The book most loved, most hated
Published 6:22 am Monday, March 22, 2010
Sometimes I wonder why does not everyone believe the Bible, and at other times I wonder why anyone does believe the Bible. Should not everyone believe the Bible, or how could anyone believe it? The Bible is at once the most believed and the most disbelieved book in history. In short, the Bible is an enigma.
For a book to be widely and strongly criticized is an automatic commendation of the book and a compliment to its author. This, even when the criticism is condemnation of the book and damnation of the author. The best books inevitably receive this attention. There are some books no intelligent and responsible person can ignore. This does not mean these unique books will be loved, because the same books will also be hated. You can love them or hate them, but you cannot remain indifferent. All this is because these books matter.
People will believe and disbelieve the Bible precisely because the Bible matters. In the busy and noisy academic industry of literary criticism, no book is more criticized. It is, in fact, the most enigmatic book ever written. This, not because it is esoteric, mysterious, or obscure, but precisely because it is clear and compelling. Readers and scholars both love and hate its contents, triumph in or fear its influence.
Resolving this enigma depends upon which set of evidence I examine.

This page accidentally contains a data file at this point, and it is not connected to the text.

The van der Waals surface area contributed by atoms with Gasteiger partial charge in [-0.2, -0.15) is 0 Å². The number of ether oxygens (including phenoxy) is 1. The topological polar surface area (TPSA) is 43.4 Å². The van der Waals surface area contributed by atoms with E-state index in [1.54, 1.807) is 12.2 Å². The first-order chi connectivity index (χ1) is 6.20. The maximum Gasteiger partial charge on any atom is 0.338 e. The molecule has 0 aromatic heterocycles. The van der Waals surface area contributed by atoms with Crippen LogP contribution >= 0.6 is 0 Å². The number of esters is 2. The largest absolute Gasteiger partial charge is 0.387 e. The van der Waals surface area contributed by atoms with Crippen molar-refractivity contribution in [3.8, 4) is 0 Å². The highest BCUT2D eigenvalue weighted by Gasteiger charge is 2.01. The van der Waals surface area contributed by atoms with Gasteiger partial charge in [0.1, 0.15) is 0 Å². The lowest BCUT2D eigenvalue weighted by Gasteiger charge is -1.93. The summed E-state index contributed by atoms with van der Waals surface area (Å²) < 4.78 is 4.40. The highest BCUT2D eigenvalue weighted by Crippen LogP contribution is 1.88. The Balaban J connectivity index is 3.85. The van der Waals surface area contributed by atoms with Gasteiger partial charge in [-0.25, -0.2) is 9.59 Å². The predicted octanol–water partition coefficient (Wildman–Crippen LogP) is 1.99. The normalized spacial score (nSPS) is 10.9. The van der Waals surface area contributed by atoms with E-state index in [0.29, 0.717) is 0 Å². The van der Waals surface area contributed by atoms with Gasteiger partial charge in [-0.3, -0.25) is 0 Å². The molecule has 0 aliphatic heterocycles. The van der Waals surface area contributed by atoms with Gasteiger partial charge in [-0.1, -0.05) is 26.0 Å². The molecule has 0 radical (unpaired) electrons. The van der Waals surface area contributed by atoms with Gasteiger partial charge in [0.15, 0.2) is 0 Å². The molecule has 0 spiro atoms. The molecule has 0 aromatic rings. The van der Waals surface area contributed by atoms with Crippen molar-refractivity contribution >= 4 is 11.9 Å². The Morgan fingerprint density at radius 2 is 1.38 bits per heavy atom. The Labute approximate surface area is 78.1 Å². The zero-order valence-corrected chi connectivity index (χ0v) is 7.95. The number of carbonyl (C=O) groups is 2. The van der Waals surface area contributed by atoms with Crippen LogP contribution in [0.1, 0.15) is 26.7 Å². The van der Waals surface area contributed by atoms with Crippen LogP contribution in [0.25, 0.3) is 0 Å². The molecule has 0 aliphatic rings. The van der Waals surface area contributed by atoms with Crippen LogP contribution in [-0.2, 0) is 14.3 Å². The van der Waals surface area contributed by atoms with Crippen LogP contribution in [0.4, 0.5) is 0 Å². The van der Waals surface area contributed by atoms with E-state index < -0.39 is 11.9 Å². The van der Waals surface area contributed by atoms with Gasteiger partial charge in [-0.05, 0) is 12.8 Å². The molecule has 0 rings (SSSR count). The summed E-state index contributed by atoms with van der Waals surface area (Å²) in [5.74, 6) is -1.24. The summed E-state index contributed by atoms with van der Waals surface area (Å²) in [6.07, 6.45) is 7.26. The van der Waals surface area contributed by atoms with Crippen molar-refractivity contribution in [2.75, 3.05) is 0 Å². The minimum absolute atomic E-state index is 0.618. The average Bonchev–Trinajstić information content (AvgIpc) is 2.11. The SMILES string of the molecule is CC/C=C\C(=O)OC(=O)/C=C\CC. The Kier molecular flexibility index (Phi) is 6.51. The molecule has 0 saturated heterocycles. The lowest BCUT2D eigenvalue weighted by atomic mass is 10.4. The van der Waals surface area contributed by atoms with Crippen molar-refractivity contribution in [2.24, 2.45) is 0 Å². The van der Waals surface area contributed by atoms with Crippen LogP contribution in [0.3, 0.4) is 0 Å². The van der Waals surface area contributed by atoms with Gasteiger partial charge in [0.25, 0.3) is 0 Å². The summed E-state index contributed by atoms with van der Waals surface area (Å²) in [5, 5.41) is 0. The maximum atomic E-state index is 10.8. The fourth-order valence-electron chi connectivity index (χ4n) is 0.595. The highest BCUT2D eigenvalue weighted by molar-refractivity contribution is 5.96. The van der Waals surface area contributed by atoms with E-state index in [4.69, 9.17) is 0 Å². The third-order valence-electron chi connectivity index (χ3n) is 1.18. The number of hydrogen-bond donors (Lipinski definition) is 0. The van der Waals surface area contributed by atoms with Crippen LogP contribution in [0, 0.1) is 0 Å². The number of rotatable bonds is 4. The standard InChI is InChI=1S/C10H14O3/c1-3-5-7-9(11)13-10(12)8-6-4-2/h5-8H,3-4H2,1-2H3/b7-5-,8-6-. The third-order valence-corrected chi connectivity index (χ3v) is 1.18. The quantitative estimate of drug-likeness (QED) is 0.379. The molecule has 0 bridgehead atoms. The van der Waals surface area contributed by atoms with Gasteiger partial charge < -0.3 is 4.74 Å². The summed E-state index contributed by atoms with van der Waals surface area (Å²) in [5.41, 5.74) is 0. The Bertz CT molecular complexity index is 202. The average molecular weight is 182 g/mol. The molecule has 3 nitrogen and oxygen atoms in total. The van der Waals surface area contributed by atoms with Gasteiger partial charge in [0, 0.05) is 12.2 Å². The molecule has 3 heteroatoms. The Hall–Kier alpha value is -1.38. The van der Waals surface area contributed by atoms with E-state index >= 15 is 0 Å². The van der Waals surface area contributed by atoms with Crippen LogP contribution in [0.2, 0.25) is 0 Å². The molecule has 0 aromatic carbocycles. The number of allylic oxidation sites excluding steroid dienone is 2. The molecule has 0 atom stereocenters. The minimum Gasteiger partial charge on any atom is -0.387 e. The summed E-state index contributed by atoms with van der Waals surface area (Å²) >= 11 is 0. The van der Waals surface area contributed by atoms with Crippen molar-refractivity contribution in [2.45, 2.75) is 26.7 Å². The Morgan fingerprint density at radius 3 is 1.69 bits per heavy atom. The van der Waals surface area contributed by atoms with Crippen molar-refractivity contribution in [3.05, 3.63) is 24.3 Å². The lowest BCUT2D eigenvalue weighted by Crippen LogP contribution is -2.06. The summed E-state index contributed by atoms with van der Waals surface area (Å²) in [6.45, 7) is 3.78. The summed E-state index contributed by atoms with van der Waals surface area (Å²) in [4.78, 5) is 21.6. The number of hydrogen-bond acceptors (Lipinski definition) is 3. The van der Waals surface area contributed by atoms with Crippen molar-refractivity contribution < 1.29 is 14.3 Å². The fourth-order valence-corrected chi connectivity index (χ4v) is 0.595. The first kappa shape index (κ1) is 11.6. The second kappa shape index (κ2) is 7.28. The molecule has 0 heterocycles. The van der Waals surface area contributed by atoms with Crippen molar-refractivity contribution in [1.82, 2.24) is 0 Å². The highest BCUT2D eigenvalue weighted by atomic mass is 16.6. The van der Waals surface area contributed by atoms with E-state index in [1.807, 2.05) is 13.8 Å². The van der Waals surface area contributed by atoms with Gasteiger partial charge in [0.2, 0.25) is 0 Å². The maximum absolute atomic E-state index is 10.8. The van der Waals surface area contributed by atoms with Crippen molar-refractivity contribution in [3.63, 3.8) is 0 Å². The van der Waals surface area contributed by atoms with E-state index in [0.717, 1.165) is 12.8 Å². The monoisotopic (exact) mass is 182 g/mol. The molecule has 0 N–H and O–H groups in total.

When I consider the plethora and seriousness of attacks on the Bible, I wonder why anyone could believe it. On the other hand, when I consider all the satisfaction and confidence in the Bible and all the good that has come for centuries from putting the Bible into practice, I wonder why anyone would not believe the Bible.
The critical question is not why so many people do not believe the Bible but why so many do consequent to two facts:
No other book has been written incrementally over as long a period of time, within so many cultures, in so many languages, by so many authors—and yet is perfectly consistent internally with neither contradictions nor obsolescence.
No book has been as negatively criticized and hostilely attacked as long or by as many people of as many cultures and traditions, opposed by the most uneducated to the most highly educated or intelligent—and yet not only has survived the attacks, but thrives despite them and even triumphed over them.
The decisive question is, resultant of several factors, why does not everyone believe the Bible? No book has had as much influence on languages, other literatures, thinking, and behavior. No book is at once as richly rewarding and as profoundly threatening, or is loved by more and hated by more. No book has had as many books written about it or from it or because of it or even against it—and are still being written.
It is the only book that is both immediately appealing and infinitely engaging, at once easily understood by the most simple-minded and inexhaustible by the most profound thinker.
The Bible is the only book whose value is not that we can understand it, but that it understands us.